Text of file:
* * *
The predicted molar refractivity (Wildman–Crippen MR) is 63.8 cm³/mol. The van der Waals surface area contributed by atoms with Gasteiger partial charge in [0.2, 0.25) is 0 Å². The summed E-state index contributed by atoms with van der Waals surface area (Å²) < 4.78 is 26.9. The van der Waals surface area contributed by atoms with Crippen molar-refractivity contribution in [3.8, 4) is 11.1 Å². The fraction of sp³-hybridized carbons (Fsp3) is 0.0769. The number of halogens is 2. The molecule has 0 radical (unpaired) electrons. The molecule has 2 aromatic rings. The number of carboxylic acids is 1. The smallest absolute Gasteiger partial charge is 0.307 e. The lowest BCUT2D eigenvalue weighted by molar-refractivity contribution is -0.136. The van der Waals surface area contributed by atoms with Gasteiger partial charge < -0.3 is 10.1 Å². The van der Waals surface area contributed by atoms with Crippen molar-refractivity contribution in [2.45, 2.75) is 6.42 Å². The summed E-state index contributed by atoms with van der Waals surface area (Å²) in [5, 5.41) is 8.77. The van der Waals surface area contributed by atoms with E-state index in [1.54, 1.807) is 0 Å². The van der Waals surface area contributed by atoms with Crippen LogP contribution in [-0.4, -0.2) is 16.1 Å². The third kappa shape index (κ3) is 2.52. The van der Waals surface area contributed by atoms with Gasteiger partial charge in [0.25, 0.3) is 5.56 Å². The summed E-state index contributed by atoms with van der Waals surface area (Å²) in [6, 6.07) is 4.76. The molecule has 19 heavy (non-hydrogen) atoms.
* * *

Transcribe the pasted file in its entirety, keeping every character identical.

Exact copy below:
The predicted molar refractivity (Wildman–Crippen MR) is 63.8 cm³/mol. The van der Waals surface area contributed by atoms with Gasteiger partial charge in [0.2, 0.25) is 0 Å². The summed E-state index contributed by atoms with van der Waals surface area (Å²) < 4.78 is 26.9. The van der Waals surface area contributed by atoms with Crippen molar-refractivity contribution in [3.8, 4) is 11.1 Å². The fraction of sp³-hybridized carbons (Fsp3) is 0.0769. The number of halogens is 2. The molecule has 0 radical (unpaired) electrons. The molecule has 2 aromatic rings. The number of carboxylic acids is 1. The smallest absolute Gasteiger partial charge is 0.307 e. The lowest BCUT2D eigenvalue weighted by molar-refractivity contribution is -0.136. The van der Waals surface area contributed by atoms with Gasteiger partial charge < -0.3 is 10.1 Å². The van der Waals surface area contributed by atoms with Crippen molar-refractivity contribution in [2.45, 2.75) is 6.42 Å². The summed E-state index contributed by atoms with van der Waals surface area (Å²) in [5, 5.41) is 8.77. The van der Waals surface area contributed by atoms with E-state index in [1.54, 1.807) is 0 Å². The van der Waals surface area contributed by atoms with Crippen LogP contribution in [-0.4, -0.2) is 16.1 Å². The third kappa shape index (κ3) is 2.52. The van der Waals surface area contributed by atoms with Gasteiger partial charge in [0.25, 0.3) is 5.56 Å². The summed E-state index contributed by atoms with van der Waals surface area (Å²) in [6, 6.07) is 4.76. The molecule has 19 heavy (non-hydrogen) atoms.